In today's NASCAR, it's one thing to enjoy driving for a team but it's another to simply enjoy driving. Many teams know their driver is happy that they are in their organization, but there is also the knowledge that they are leaving either at the end of the season or have already signed with another team.
Finding someone in the garage that simply enjoys racing, no matter who it's for, is difficult to find.
That is unless you're talking about Mark Martin. After the 2011 season, Martin went back to racing a part-time schedule, something that he wanted to do. It was the second time that Martin cut back on his schedule. He originally was set to go to a partial schedule in 2006, but when his old owner Jack Roush couldn't get a deal done for a successor, Martin came back.
He then spent two years on a part-time run before signing a three-year deal with Hendrick Motorsports, a tenure that saw him win five races and nearly win a championship.
Now he went to a part-time schedule again with Michael Waltrip Racing, with this season seeing one race as a fill-in for Denny Hamlin and now as a substitute for the injured Tony Stewart.
Since 2006, Martin has been at the wheel of six different cars for six different organizations, but the difference in Martin is that it didn't matter what car he drove, nor what team he drove for, he simply loved what he was doing.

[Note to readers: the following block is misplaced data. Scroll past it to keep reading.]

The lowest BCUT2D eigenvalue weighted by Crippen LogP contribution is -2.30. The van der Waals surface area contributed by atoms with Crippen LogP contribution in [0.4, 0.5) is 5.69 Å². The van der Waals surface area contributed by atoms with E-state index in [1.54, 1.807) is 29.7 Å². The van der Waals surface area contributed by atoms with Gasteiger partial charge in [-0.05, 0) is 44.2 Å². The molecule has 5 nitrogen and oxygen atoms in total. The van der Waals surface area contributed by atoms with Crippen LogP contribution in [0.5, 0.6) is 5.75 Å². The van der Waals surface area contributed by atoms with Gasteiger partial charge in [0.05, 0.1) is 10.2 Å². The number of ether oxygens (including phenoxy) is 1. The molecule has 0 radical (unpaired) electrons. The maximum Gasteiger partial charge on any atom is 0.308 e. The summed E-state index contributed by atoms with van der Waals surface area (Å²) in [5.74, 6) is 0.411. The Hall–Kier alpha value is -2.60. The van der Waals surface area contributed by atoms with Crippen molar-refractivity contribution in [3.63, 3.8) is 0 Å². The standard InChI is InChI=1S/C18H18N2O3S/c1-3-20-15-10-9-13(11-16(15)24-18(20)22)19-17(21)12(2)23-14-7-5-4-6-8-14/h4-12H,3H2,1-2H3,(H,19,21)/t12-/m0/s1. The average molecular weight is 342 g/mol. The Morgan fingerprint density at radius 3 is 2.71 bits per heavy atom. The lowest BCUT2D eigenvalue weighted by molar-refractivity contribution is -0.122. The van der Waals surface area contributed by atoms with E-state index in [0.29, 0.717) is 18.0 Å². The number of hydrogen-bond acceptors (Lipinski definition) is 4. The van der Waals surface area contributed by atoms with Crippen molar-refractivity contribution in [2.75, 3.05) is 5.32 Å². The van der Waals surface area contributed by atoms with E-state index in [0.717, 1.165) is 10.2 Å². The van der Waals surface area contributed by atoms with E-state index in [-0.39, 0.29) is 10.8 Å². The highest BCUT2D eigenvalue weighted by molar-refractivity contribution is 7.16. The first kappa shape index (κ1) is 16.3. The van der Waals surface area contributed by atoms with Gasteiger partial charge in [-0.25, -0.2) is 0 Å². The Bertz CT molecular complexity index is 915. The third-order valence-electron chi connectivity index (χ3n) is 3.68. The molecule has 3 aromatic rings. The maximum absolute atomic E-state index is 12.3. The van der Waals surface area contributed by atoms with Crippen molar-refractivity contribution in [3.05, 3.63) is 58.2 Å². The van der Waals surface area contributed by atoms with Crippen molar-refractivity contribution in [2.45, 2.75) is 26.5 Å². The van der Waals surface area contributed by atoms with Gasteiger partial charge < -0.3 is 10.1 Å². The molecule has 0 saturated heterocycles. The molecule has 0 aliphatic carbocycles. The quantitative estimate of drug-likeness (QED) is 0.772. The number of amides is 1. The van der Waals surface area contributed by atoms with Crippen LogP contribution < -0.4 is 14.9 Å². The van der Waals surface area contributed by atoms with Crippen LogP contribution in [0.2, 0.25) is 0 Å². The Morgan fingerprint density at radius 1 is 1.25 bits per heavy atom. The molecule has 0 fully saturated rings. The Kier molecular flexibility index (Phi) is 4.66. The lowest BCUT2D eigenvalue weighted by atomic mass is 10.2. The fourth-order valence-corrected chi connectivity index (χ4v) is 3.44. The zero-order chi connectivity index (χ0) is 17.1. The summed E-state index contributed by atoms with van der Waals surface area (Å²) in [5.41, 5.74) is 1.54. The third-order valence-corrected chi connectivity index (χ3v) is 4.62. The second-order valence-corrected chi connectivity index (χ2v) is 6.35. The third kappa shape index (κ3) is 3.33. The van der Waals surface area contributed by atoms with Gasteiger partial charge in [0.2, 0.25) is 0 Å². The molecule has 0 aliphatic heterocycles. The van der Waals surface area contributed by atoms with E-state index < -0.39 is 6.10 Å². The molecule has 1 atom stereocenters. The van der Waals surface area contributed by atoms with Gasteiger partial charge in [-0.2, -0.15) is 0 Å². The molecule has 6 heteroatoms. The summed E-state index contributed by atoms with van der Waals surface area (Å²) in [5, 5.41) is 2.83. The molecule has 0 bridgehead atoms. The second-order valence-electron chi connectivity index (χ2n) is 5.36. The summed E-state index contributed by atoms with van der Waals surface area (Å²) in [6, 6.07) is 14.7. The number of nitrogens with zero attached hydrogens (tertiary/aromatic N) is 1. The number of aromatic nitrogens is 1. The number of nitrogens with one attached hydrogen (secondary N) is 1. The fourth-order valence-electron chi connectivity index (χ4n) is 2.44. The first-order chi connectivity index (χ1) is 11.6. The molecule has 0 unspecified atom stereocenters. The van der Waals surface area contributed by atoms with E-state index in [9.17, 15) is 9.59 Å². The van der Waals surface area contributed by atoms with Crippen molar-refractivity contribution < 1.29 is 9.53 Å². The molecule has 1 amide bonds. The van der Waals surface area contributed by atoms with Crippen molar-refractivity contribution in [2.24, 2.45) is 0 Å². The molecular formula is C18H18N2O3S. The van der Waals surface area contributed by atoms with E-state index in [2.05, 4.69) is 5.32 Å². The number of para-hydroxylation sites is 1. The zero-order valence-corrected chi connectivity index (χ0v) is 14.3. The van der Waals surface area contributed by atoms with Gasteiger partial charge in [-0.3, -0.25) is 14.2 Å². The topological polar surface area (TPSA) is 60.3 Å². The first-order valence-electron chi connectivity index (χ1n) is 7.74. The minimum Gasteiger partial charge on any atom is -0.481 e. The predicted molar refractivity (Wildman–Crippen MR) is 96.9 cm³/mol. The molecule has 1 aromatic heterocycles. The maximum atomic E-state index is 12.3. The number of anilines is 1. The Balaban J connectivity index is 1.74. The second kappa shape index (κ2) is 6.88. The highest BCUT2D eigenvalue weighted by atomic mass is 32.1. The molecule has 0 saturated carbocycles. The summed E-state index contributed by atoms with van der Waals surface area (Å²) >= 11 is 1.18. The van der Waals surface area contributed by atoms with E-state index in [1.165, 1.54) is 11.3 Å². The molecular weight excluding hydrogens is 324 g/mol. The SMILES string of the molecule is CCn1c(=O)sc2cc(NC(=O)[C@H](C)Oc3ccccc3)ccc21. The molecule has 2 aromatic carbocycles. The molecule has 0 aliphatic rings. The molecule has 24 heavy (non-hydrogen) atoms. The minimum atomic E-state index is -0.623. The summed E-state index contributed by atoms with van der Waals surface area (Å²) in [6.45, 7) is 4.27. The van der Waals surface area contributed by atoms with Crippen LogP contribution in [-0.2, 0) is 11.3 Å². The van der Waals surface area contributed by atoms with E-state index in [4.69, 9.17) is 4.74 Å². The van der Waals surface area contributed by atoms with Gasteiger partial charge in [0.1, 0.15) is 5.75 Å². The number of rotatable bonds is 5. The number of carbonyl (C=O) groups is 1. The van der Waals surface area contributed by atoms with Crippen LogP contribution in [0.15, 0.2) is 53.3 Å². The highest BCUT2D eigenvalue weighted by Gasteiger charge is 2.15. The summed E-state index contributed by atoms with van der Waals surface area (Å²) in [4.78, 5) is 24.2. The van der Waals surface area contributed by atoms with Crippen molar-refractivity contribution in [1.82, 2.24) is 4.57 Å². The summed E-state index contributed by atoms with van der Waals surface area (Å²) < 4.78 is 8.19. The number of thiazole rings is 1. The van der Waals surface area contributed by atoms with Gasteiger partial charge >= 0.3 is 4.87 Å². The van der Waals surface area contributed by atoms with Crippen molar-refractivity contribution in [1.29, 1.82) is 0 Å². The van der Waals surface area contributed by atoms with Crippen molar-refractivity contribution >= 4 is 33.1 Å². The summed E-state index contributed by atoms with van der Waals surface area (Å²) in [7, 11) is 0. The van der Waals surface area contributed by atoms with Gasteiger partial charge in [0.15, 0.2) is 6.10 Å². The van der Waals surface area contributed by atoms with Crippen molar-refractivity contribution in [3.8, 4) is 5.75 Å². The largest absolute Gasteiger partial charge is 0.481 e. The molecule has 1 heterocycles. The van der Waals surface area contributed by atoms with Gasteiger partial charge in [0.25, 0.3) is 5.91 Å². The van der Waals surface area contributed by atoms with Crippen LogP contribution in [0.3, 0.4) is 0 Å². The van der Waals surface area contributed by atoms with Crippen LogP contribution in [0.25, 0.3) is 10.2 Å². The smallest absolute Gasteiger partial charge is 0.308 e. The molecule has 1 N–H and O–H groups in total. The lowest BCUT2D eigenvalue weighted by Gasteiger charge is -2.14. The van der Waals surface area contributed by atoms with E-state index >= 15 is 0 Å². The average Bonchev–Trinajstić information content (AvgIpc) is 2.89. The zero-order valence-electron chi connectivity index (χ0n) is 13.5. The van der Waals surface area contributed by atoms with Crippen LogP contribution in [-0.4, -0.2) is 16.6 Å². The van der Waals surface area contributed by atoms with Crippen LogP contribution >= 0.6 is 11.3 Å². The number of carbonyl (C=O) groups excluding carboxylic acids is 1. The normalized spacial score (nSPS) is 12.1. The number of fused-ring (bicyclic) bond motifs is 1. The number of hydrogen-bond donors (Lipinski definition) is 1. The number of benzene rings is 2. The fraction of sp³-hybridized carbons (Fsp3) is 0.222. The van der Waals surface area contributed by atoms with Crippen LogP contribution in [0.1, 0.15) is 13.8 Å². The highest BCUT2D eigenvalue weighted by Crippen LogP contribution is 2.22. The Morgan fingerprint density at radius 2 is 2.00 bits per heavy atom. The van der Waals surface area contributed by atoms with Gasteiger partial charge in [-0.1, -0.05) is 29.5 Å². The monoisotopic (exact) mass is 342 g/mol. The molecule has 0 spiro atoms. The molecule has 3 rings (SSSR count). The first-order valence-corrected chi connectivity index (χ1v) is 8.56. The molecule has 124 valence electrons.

"...my motivation for racing is not for points, it's for racing. I want to race, and I want to finish -- if I'm running 20th, I'll bust my butt to run 19th," Martin said yesterday. That's how he is, if he can get that one better position he will do it, and not wreck someone to do it. He'll just flat out run hard, but not take someone out to get that position.
He's not a substitute driver or a replacement driver by any stretch of the imagination. Martin is just a driver, one that loves what he does.
It's seen every time he raced the No. 55 car, and whether he had a spectacular race or a mediocre finish, he always praised the team, crew chief Rodney Childers, Michael Waltrip Racing, and even Brian Vickers for the job he's done when Martin himself wasn't in the car. He did the same thing when he was in the No. 5, the No. 6 at Jack Roush, and even his short tenure at DEI when he was at the wheel of the Army car.
Martin is truly one that can honestly say he simply loves to race in NASCAR, and is grateful to have done so for so long.
There's a void that will be left when Martin decides to hang up his helmet for good, but judging by how much he loves what he does, even if it's a part-time run in a competitive car for a competitive organization, he will do it. He's been a mentor to many drivers, and has competed alongside the greats of years past and present, all the while getting respect from each driver he battles.
Martin simply is a racer, nothing more, nothing less.